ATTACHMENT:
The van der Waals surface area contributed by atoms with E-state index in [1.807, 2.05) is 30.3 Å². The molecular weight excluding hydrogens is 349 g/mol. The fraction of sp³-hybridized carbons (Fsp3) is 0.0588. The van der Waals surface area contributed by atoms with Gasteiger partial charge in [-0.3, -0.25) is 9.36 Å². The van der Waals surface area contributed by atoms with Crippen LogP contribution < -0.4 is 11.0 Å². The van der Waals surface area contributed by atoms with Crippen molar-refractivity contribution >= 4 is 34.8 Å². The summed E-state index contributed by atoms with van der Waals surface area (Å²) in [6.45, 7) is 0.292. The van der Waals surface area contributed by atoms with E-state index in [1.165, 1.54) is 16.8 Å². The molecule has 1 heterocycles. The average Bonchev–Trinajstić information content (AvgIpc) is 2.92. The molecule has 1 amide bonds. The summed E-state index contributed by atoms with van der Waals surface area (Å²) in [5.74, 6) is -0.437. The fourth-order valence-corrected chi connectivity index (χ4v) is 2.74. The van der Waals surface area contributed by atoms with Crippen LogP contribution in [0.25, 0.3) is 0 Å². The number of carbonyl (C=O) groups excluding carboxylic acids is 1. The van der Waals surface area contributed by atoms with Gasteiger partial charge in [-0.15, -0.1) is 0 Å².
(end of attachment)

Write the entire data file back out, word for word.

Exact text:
The van der Waals surface area contributed by atoms with E-state index in [1.807, 2.05) is 30.3 Å². The molecular weight excluding hydrogens is 349 g/mol. The fraction of sp³-hybridized carbons (Fsp3) is 0.0588. The van der Waals surface area contributed by atoms with Gasteiger partial charge in [-0.3, -0.25) is 9.36 Å². The van der Waals surface area contributed by atoms with Crippen LogP contribution < -0.4 is 11.0 Å². The van der Waals surface area contributed by atoms with Crippen molar-refractivity contribution >= 4 is 34.8 Å². The summed E-state index contributed by atoms with van der Waals surface area (Å²) in [6.45, 7) is 0.292. The van der Waals surface area contributed by atoms with E-state index in [1.165, 1.54) is 16.8 Å². The molecule has 1 heterocycles. The average Bonchev–Trinajstić information content (AvgIpc) is 2.92. The molecule has 1 amide bonds. The summed E-state index contributed by atoms with van der Waals surface area (Å²) in [5.74, 6) is -0.437. The fourth-order valence-corrected chi connectivity index (χ4v) is 2.74. The van der Waals surface area contributed by atoms with Crippen LogP contribution in [0.25, 0.3) is 0 Å². The number of carbonyl (C=O) groups excluding carboxylic acids is 1. The van der Waals surface area contributed by atoms with Gasteiger partial charge in [-0.15, -0.1) is 0 Å².